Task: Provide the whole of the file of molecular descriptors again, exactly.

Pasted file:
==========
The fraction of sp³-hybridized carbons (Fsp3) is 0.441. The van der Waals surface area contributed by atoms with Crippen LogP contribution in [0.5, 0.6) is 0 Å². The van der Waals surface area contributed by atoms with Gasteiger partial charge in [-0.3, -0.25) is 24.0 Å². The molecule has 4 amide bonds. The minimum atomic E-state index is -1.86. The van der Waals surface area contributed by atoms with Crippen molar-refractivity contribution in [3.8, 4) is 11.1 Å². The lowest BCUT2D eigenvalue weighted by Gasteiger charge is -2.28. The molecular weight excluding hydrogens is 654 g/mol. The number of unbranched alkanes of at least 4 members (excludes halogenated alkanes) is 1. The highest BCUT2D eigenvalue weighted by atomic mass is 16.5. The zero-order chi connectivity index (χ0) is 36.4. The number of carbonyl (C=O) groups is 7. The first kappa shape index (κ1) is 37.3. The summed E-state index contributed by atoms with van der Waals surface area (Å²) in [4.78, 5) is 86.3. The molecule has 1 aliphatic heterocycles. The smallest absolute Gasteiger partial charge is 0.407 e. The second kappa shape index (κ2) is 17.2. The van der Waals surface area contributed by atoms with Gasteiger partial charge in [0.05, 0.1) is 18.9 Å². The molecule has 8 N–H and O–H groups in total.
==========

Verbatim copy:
The fraction of sp³-hybridized carbons (Fsp3) is 0.441. The van der Waals surface area contributed by atoms with Crippen LogP contribution in [0.5, 0.6) is 0 Å². The van der Waals surface area contributed by atoms with Gasteiger partial charge in [-0.3, -0.25) is 24.0 Å². The molecule has 4 amide bonds. The minimum atomic E-state index is -1.86. The van der Waals surface area contributed by atoms with Crippen molar-refractivity contribution in [3.8, 4) is 11.1 Å². The lowest BCUT2D eigenvalue weighted by Gasteiger charge is -2.28. The molecular weight excluding hydrogens is 654 g/mol. The number of unbranched alkanes of at least 4 members (excludes halogenated alkanes) is 1. The highest BCUT2D eigenvalue weighted by atomic mass is 16.5. The zero-order chi connectivity index (χ0) is 36.4. The number of carbonyl (C=O) groups is 7. The first kappa shape index (κ1) is 37.3. The summed E-state index contributed by atoms with van der Waals surface area (Å²) in [4.78, 5) is 86.3. The molecule has 1 aliphatic heterocycles. The smallest absolute Gasteiger partial charge is 0.407 e. The second kappa shape index (κ2) is 17.2. The van der Waals surface area contributed by atoms with Gasteiger partial charge in [0.05, 0.1) is 18.9 Å². The molecule has 8 N–H and O–H groups in total.